I do not myself, therefore, feel that the same dangers are run by the rest of us from the fact that 2 million tons of tanker tonnage is plying under the flags of Panama and Liberia, so long as the ultimate control remains with the United States. They have a very direct link with a. very responsible Power, and I think I am right in saying that the United States have retained powers under which, in the event of emergency or hostility, they can require at any rate the greater proportion of these ships to be re-registered under the American flag. I feel, therefore, that, taking a realistic point of view, we are bound to sonic extent to omit from our consideration of the problem that block of tonnage. The same may be partly also true of the dry cargo tonnage under United States ownership. Indeed, I think it would be quite difficult for us in this country to complain unduly of people using other flags than their own for the purpose of reducing their costs of operation. I have only to remind your Lordships of the considerable volume of Canadian-owned tonnage which is registered in this country at present for precisely that reason—a fact of which I do not think any of us is likely to complain. After all, to a certain point we must recognise that "fair's fair."

It is the question of the tonnage owned by people who do not appear to have any very direct connection with any major Power which I think is rightly causing us the anxieties that we feel. After all, the countries in which these ships are registered are not in a position, even if they thought fit to try, to exercise any noticeable degree of control over how the ships are operated, how they are manned, the conditions under which they are used, or to bear any part in those general international arrangements by which shipping throughout the world is being regulated, in the interests alike Of those who use shipping services and. in the long, run certainly, of those who provide them. In this connection, perhaps your Lordships will allow me to quote briefly from a Report on a survey by the Maritime Transport Committee of the Organisation for European Economic Co-operation which was issued early in this year. Touching on this same point, the Report speaks of one of the results of the growth of these fleets as giving rise: to a diminishing degree of importance on world shipping on the part of the maritime countries with their generally accepted standards of maritime jurisdiction and authority. That is an impartial statement, my Lords, and I have not the slightest hesitation in endorsing it thoroughly.

Then again, attempting to look at this matter as objectively as one can, is there a case for saying that the standards under which these ships are operated are, in fact, very much lower than those of the traditional maritime countries? I think we have to say, quite fairly, that the answer is that they are not. Those in United States ownership have, after all, that degree of guarantee behind them. The underwriters, the classification societies and, to some extent, the customers who use the services of these ships are all bound to say that the ships are, at any rate, satisfactorily maintained and fitted for their job. Although (and I think it is regrettable) there are few agreements of a binding or wide character between the owners of these ships and the crews who serve in them, it is nevertheless the fact that the unions have succeeded—and they are, I think, to be warmly congratulated on the results of their efforts—in securing that, with very few exceptions, the conditions of pay and employment in these ships are maintained at a level which, if it does not in some cases even surpass, certainly in the main equals, those of the traditional maritime Powers.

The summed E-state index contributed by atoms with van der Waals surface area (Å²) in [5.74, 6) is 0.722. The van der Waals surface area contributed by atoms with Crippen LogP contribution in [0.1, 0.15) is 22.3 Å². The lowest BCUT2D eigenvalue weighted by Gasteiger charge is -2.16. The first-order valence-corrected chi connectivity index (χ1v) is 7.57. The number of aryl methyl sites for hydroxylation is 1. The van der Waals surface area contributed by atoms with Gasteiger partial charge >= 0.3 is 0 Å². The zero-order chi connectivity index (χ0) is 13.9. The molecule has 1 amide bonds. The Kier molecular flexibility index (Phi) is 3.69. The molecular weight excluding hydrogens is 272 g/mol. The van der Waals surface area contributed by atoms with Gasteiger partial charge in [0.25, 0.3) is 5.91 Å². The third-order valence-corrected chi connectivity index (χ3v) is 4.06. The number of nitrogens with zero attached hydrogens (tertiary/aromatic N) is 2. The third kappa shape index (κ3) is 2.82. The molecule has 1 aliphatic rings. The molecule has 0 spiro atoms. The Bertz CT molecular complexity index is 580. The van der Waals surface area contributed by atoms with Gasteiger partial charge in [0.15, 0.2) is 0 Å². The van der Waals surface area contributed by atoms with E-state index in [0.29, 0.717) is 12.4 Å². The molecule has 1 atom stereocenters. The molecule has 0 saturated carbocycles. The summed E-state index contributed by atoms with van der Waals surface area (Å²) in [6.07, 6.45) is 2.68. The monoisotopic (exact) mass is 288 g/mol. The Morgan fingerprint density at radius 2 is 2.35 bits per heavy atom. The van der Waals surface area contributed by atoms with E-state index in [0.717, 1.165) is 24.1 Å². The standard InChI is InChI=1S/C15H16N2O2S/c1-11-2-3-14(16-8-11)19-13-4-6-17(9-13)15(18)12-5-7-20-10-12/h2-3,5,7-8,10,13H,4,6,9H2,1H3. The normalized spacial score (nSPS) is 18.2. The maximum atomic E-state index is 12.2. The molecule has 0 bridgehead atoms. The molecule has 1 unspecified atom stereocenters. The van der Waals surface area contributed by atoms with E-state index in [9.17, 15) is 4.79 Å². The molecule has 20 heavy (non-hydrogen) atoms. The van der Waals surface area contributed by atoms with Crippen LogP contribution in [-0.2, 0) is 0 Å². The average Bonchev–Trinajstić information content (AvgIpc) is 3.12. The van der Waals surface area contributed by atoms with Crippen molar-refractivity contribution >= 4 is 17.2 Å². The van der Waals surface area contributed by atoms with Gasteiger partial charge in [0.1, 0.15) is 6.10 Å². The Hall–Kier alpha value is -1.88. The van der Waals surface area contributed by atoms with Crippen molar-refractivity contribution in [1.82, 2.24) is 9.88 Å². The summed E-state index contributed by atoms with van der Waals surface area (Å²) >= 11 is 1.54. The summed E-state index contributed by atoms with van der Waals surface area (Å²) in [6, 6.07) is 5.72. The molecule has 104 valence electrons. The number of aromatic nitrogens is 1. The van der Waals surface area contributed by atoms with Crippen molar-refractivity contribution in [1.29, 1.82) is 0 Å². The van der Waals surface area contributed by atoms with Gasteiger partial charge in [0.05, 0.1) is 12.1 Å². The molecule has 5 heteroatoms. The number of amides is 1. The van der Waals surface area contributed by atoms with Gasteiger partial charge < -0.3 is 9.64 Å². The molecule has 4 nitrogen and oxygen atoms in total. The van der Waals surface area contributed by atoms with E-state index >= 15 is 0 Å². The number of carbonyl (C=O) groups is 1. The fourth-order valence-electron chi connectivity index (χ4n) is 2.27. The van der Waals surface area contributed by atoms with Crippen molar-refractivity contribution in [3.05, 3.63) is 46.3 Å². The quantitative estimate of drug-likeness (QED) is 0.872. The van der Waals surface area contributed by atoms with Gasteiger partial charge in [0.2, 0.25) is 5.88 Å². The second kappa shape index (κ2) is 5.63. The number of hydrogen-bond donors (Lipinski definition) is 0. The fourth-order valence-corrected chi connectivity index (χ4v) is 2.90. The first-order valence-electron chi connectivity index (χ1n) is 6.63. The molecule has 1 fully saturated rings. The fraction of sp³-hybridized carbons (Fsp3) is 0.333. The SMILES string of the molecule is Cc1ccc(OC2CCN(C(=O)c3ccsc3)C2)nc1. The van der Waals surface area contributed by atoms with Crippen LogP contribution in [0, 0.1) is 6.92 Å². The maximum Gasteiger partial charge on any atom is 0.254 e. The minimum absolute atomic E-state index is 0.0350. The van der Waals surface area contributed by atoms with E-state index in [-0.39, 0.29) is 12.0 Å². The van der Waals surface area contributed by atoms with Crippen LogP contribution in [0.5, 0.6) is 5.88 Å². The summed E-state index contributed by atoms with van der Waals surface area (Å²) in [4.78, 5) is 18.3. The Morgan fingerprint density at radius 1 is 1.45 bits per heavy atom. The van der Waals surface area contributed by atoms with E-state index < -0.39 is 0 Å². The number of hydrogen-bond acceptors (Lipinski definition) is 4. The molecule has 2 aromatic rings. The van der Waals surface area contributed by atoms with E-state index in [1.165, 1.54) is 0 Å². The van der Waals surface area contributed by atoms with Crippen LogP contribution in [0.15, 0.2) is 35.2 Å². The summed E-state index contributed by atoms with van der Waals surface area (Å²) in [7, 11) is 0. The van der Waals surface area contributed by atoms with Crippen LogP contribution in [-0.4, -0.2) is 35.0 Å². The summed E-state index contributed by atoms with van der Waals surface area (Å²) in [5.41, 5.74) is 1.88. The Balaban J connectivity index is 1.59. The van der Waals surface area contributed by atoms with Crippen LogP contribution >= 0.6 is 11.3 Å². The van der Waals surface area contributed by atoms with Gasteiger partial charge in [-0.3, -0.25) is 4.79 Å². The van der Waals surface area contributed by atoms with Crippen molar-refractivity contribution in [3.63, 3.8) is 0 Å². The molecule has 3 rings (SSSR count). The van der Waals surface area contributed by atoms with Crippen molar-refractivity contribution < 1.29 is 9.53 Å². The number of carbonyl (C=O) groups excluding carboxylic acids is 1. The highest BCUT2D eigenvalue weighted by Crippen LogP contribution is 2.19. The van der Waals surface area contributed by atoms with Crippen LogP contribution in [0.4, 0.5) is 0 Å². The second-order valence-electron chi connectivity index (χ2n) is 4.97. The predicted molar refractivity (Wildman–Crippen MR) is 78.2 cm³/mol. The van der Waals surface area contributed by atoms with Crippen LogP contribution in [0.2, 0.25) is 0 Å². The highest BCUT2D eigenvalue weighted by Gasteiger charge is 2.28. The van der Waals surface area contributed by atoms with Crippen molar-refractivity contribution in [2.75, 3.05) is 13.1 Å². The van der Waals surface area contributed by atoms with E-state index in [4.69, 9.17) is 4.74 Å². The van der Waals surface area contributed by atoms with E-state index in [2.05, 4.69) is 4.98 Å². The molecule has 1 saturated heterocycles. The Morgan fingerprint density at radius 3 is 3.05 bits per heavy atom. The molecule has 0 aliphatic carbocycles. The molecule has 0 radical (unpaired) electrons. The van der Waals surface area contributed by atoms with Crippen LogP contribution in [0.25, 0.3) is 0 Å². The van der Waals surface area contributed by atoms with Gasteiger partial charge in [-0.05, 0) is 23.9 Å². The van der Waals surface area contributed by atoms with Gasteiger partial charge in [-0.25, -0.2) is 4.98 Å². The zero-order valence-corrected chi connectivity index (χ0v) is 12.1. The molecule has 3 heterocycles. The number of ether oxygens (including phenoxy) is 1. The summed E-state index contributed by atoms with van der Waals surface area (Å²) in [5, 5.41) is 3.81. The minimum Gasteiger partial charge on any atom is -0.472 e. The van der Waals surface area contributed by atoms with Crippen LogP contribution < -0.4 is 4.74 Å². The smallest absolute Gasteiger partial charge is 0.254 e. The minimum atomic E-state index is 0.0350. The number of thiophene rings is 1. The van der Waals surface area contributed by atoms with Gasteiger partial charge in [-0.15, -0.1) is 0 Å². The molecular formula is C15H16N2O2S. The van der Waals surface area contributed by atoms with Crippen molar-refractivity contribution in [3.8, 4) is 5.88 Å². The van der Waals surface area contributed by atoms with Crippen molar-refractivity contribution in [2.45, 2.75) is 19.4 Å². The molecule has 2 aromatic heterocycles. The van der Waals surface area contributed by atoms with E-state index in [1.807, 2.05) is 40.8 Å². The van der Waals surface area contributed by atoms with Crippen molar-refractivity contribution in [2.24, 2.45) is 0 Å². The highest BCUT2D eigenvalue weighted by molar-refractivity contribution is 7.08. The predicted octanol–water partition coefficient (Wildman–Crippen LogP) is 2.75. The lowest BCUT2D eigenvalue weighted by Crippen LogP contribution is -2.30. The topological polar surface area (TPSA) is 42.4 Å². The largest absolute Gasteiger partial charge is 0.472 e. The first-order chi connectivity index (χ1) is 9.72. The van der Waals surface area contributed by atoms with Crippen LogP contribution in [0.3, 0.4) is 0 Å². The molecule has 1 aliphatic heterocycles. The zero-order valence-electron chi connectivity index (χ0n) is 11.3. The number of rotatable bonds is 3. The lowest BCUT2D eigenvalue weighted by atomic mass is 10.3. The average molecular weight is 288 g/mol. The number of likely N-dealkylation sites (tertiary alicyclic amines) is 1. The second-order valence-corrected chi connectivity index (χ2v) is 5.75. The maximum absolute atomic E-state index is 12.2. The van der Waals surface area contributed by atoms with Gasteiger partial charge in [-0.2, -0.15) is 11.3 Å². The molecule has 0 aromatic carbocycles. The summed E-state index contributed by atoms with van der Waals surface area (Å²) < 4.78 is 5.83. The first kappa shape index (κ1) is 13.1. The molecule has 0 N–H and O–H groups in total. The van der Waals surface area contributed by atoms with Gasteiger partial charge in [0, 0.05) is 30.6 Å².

It is true that, certainly in the case of manning, they have what one might call a parasitical characteristic. The owners, or their countries, do not go to the trouble that the rest of us do to provide proper training for officers and engineers; they merely come along and "pinch" (if the word may be permitted) the skilled men who have been produced by the traditional maritime Powers in the ordinary course of their business and for their own purposes. They have a certain bulge there, and they are not slow to take advantage of it. That same O.E.E.C. survey which I quoted a moment ago refers to the possibility of the cutting of freight rates in bad times through a reduction of standards. That course is open to them, it is true, but so far there is no evidence, I think, that they have adopted it. There can be no guarantee, however, because nobody can stop them from doing so if they feel so disposed. In times, if such should come, of widespread world unemployment of seamen, it might be a good deal easier for them in the future than it has been in the past to take advantage of a lack of organisation among their crews to do exactly that thing.

Their operations have up to now been confined mainly to the tanker and tramp trades. In the liner trades, they have intruded to only a limited degree. But again, lest I should be giving a prejudiced view, I should like to read one final quotation from the O.E.E.C. survey, which, speaking of liners—and it is a point of general interest which is well worth bearing in mind—says this: These trades, the liner trades, are organised in a way which ensures an even and stable service for traders irrespective of fluctuations in the availability of cargoes. Attempts by outside ship owners to enter these trades in an irresponsible way to cream off valuable cargoes in good seasons and to leave trade to its own devices when times are bad are against the general interests of merchants and traders. That really is the point which I should like to emphasise to your Lordships this afternoon. It is the merchants and the traders whose interests, in the long run, we believe are menaced by the growth of these fleets. The menace to the traditional providers of shipping services is in a sense incidental.